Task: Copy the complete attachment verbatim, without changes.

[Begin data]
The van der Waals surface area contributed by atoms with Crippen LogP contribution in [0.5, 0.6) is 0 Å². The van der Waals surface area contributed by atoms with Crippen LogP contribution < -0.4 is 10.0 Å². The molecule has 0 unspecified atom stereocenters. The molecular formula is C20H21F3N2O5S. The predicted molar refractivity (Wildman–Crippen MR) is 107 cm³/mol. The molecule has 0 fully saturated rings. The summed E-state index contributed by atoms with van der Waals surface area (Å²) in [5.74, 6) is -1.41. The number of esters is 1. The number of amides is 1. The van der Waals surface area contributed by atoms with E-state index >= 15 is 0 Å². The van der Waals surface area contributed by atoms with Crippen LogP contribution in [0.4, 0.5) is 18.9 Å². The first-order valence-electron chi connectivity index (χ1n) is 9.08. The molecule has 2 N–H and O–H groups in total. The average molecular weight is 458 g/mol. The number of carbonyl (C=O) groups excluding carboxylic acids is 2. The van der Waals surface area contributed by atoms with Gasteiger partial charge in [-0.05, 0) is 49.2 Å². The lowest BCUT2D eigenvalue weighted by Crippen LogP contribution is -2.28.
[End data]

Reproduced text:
The van der Waals surface area contributed by atoms with Crippen LogP contribution in [0.5, 0.6) is 0 Å². The van der Waals surface area contributed by atoms with Crippen LogP contribution < -0.4 is 10.0 Å². The molecule has 0 unspecified atom stereocenters. The molecular formula is C20H21F3N2O5S. The predicted molar refractivity (Wildman–Crippen MR) is 107 cm³/mol. The molecule has 0 fully saturated rings. The summed E-state index contributed by atoms with van der Waals surface area (Å²) in [5.74, 6) is -1.41. The number of esters is 1. The number of amides is 1. The van der Waals surface area contributed by atoms with E-state index >= 15 is 0 Å². The van der Waals surface area contributed by atoms with Crippen LogP contribution in [0.4, 0.5) is 18.9 Å². The first-order valence-electron chi connectivity index (χ1n) is 9.08. The molecule has 2 N–H and O–H groups in total. The average molecular weight is 458 g/mol. The number of carbonyl (C=O) groups excluding carboxylic acids is 2. The van der Waals surface area contributed by atoms with Gasteiger partial charge in [-0.05, 0) is 49.2 Å². The lowest BCUT2D eigenvalue weighted by Crippen LogP contribution is -2.28.